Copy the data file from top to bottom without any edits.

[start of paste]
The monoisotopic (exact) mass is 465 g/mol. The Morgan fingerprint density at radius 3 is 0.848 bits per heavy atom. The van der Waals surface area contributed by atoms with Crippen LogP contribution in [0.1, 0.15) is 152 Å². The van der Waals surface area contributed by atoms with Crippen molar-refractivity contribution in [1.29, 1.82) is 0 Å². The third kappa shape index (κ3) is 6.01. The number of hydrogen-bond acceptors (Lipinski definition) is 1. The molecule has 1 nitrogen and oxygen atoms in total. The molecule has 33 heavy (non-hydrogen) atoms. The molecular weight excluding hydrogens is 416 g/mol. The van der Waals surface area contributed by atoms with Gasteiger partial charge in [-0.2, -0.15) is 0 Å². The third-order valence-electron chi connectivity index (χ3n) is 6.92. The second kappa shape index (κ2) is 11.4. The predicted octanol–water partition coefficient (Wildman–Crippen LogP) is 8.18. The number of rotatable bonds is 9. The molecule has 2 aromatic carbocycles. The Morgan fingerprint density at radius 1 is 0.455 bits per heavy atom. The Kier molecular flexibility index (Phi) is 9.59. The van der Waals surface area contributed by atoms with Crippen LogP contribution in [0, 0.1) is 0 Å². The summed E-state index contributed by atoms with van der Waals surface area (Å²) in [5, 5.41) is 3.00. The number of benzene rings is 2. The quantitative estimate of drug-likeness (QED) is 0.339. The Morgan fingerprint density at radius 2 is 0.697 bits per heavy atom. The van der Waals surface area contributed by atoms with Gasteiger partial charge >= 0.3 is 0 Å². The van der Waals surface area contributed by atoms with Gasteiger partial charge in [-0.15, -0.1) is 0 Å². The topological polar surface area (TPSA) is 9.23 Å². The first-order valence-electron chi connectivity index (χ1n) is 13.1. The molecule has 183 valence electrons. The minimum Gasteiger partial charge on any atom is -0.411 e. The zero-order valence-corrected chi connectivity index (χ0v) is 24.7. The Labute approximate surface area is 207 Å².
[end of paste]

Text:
The monoisotopic (exact) mass is 465 g/mol. The Morgan fingerprint density at radius 3 is 0.848 bits per heavy atom. The van der Waals surface area contributed by atoms with Crippen LogP contribution in [0.1, 0.15) is 152 Å². The van der Waals surface area contributed by atoms with Crippen molar-refractivity contribution in [1.29, 1.82) is 0 Å². The third kappa shape index (κ3) is 6.01. The number of hydrogen-bond acceptors (Lipinski definition) is 1. The molecule has 1 nitrogen and oxygen atoms in total. The molecule has 33 heavy (non-hydrogen) atoms. The molecular weight excluding hydrogens is 416 g/mol. The van der Waals surface area contributed by atoms with Gasteiger partial charge in [-0.2, -0.15) is 0 Å². The third-order valence-electron chi connectivity index (χ3n) is 6.92. The second kappa shape index (κ2) is 11.4. The predicted octanol–water partition coefficient (Wildman–Crippen LogP) is 8.18. The number of rotatable bonds is 9. The molecule has 2 aromatic carbocycles. The Morgan fingerprint density at radius 1 is 0.455 bits per heavy atom. The Kier molecular flexibility index (Phi) is 9.59. The van der Waals surface area contributed by atoms with Crippen LogP contribution in [0, 0.1) is 0 Å². The summed E-state index contributed by atoms with van der Waals surface area (Å²) in [5, 5.41) is 3.00. The number of benzene rings is 2. The quantitative estimate of drug-likeness (QED) is 0.339. The Morgan fingerprint density at radius 2 is 0.697 bits per heavy atom. The van der Waals surface area contributed by atoms with Gasteiger partial charge >= 0.3 is 0 Å². The van der Waals surface area contributed by atoms with Gasteiger partial charge in [-0.15, -0.1) is 0 Å². The topological polar surface area (TPSA) is 9.23 Å². The first-order valence-electron chi connectivity index (χ1n) is 13.1. The molecule has 183 valence electrons. The minimum Gasteiger partial charge on any atom is -0.411 e. The zero-order valence-corrected chi connectivity index (χ0v) is 24.7. The Labute approximate surface area is 207 Å².